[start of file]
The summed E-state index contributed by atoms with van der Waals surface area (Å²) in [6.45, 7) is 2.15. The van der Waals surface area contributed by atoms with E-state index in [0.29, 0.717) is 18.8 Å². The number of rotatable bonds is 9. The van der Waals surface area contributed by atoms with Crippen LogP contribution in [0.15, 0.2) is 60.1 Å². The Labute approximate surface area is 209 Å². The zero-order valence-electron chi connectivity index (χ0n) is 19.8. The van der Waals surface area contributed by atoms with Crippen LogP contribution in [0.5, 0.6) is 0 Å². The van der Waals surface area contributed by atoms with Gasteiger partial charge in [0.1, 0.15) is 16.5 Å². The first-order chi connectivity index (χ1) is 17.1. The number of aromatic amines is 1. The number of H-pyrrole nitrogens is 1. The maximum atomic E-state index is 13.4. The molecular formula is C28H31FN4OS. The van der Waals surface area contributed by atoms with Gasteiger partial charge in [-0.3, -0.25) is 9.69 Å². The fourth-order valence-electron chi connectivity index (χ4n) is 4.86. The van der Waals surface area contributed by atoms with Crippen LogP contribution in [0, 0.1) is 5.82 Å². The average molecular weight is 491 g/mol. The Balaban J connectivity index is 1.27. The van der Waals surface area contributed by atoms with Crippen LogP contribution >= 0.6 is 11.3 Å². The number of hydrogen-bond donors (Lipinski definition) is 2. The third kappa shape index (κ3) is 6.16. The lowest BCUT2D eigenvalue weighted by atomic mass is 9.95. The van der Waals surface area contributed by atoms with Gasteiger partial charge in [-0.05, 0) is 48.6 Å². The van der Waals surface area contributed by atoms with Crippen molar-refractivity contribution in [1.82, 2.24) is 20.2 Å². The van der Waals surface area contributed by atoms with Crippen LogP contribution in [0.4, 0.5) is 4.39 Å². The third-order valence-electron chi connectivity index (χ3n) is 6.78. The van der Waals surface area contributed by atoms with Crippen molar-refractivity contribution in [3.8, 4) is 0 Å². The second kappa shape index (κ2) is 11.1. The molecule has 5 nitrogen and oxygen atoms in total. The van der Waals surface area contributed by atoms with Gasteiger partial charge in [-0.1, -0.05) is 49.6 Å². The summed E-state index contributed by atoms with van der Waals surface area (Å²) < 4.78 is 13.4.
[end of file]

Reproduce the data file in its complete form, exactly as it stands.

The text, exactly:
The summed E-state index contributed by atoms with van der Waals surface area (Å²) in [6.45, 7) is 2.15. The van der Waals surface area contributed by atoms with E-state index in [0.29, 0.717) is 18.8 Å². The number of rotatable bonds is 9. The van der Waals surface area contributed by atoms with Crippen LogP contribution in [0.15, 0.2) is 60.1 Å². The Labute approximate surface area is 209 Å². The zero-order valence-electron chi connectivity index (χ0n) is 19.8. The van der Waals surface area contributed by atoms with Crippen LogP contribution in [0.5, 0.6) is 0 Å². The van der Waals surface area contributed by atoms with Gasteiger partial charge in [0.1, 0.15) is 16.5 Å². The first-order chi connectivity index (χ1) is 17.1. The number of aromatic amines is 1. The number of H-pyrrole nitrogens is 1. The maximum atomic E-state index is 13.4. The molecular formula is C28H31FN4OS. The van der Waals surface area contributed by atoms with Gasteiger partial charge in [-0.3, -0.25) is 9.69 Å². The fourth-order valence-electron chi connectivity index (χ4n) is 4.86. The van der Waals surface area contributed by atoms with Crippen LogP contribution in [0, 0.1) is 5.82 Å². The average molecular weight is 491 g/mol. The Balaban J connectivity index is 1.27. The van der Waals surface area contributed by atoms with Crippen LogP contribution >= 0.6 is 11.3 Å². The number of hydrogen-bond donors (Lipinski definition) is 2. The third kappa shape index (κ3) is 6.16. The lowest BCUT2D eigenvalue weighted by atomic mass is 9.95. The van der Waals surface area contributed by atoms with Gasteiger partial charge in [-0.05, 0) is 48.6 Å². The van der Waals surface area contributed by atoms with Crippen molar-refractivity contribution in [1.82, 2.24) is 20.2 Å². The van der Waals surface area contributed by atoms with Crippen LogP contribution in [0.4, 0.5) is 4.39 Å². The third-order valence-electron chi connectivity index (χ3n) is 6.78. The van der Waals surface area contributed by atoms with Crippen molar-refractivity contribution in [3.8, 4) is 0 Å². The second kappa shape index (κ2) is 11.1. The molecule has 5 nitrogen and oxygen atoms in total. The van der Waals surface area contributed by atoms with Gasteiger partial charge in [-0.1, -0.05) is 49.6 Å². The summed E-state index contributed by atoms with van der Waals surface area (Å²) < 4.78 is 13.4.